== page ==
Wednesday, April 15, 2015


The world is an amazingly complex place with different cultures, national interests, religions, levels of thought and widely diverse goals, strategies, human opinions, and constantly changing patterns of war and peace. 

Perhaps the most frightening attitude of earth’s peoples  is one that has been extant over the centuries, that war is necessary to achieve national goals and objectives; to protect a way of life;  and, to further a nation’s goals, religious or secular.  This attitude rejects efforts towards forgiveness and peace.  

In other words, throughout history  many nations and their leaders have taken the approach that “only war will win the day”. 

As political campaigns and the heated rhetoric they will generate start to build for the next presidential election in the United States of America,  we will hear such attitudes expressed by candidates for that office as they discuss the myriad of conflicts and potential threats in the world today.

Political Discussions

We already see early criticism of efforts of the President and other world leaders who seek peaceful solutions  and rational negotiations,  and there will undoubtedly be loud shouts for military action over compromise and finding an acceptable pathway to peace.

 As we stand by awaiting the inevitable chest beating,  calls for “protecting our liberty and national honor” and derogatory comments about those peace seeking leaders, and even efforts to defeat their negotiations,  it would be well to remember the words of one of our country’s most successful generals, a respected president and a humanitarian of great intelligence.

General Dwight David Eisenhower

President (and General) Dwight D Eisenhower was certainly a brilliant military man, a 5 star General, Commander in Chief of the Allied Forces for the invasions of Italy and Normandy in World War II and the Supreme Allied Commander of NATO.   Great military credentials without a doubt.  But as a man of substance, goodness and humanity he also realized the futility of continued warfare. We need only look back over the past 3,000 years to see that warfare does not end warfare. The players change, the situations change but the inexplicable  inner desire of man to obliterate man is still seen across the centuries.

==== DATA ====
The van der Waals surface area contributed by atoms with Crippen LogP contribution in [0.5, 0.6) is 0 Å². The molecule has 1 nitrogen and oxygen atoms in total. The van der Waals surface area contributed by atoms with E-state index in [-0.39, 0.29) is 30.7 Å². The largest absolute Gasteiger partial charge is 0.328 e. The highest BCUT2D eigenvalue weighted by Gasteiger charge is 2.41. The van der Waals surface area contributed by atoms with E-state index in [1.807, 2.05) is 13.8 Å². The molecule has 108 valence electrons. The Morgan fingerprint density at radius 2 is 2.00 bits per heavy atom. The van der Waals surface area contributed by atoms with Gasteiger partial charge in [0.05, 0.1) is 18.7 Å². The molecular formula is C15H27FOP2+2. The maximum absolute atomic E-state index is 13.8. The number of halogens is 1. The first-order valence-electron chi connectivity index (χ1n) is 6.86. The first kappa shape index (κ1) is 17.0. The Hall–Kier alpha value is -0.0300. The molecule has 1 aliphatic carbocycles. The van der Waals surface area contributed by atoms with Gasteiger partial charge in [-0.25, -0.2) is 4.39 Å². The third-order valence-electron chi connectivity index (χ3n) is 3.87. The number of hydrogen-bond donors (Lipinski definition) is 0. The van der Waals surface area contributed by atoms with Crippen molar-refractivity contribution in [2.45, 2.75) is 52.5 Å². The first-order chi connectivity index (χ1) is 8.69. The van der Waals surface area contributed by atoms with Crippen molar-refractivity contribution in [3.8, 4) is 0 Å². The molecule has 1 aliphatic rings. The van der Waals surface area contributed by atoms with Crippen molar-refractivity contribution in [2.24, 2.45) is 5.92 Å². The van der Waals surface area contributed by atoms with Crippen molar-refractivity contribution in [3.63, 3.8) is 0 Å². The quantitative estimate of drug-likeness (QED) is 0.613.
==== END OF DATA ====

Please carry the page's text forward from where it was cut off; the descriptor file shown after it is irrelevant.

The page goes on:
We should entreat our politicians and, indeed, all Americans to heed the call of President Eisenhower and consider his words as we are urged to turn aside peaceful efforts and support conflict today and in the future.

He said: "Every gun made, every warship launched, every rocket fired signifies, in the final sense, a theft from those who hunger and are not fed, those who are cold and are not clothed. This is not a way of life at all. Under the cloud of threatening war it is humanity hanging from a cross of iron."

And about our forefathers as they established America, Eisenhower said:
"The real fire within the builders of America was faith – faith in a provident God  whose hand supported and guided them: faith in themselves as the children of God… Faith in their country and its principles that proclaimed man's right to freedom and justice."

This man, powerful in war and government, but with a deep appreciation of  life and peace,  understood freedom, democracy and the importance of trusting God for the providence of all mankind.

A recent visit to the Eisenhower Museum several years ago in Kansas revealed  even more clearly that the choices of mankind are: Do we love, or hate?  Do we seek war or can we trust peace?  Are we fearful without carrying a weapon?   Are we humble enough to seek peace and understanding as a solution or must we be pumped up, arrogant and dominate the world?  

The founders of America came here to establish a nation built on peace... are we truly in tune with that spirit of peace and love today?  Have we betrayed those early settlers who saw America as a place where people could go to bed at night in peace, who didn't fear for their children's lives, who were tolerant of others? 

Yes, America has always defended itself and well it should, decisively and effectively.   "Ike" was certainly not one to bow down to oppression, nor should we let down our guard.   But we must not let the voices of fear and arrogance block efforts to live harmoniously with other nations and seek peace as the first and most desirable alternative.   As a case in point,  history reveals that many of the trusted  allies of the United States were at one time in conflict with us.  If we can be partners and work with countries that were at one time enemies, why can’t we cut out the “middle man” of armed conflict and go right to peaceful relations.  

Christians, should recall the words of the Master Christian, Christ Jesus when he said:
 “Peace I leave with you, my peace I give unto you: not as the world giveth, give I unto you. Let not your heart be troubled, neither let it  be afraid.”   John 14:27
We pray that our leaders will remember that one huge assignment that Jesus left for his followers:  Love One Another! John 13:34.  

 Religious Leader Mary Baker Eddy, author of Science and Health with  Key to the Scriptures wrote the definitive answer:   "Bloodshed, war, and oppression belong to the darker ages, and shall be relegated to oblivion.  (1   War will end when nations are ripe for progress.  (2      And when our politicians are ripe for progress, when they are ready to seek peaceful solutions whenever possible, they will be ready for office. 
 First Church of Christ Science and Miscellany Mary Baker Eddy  
1) 285:10

2) 281:28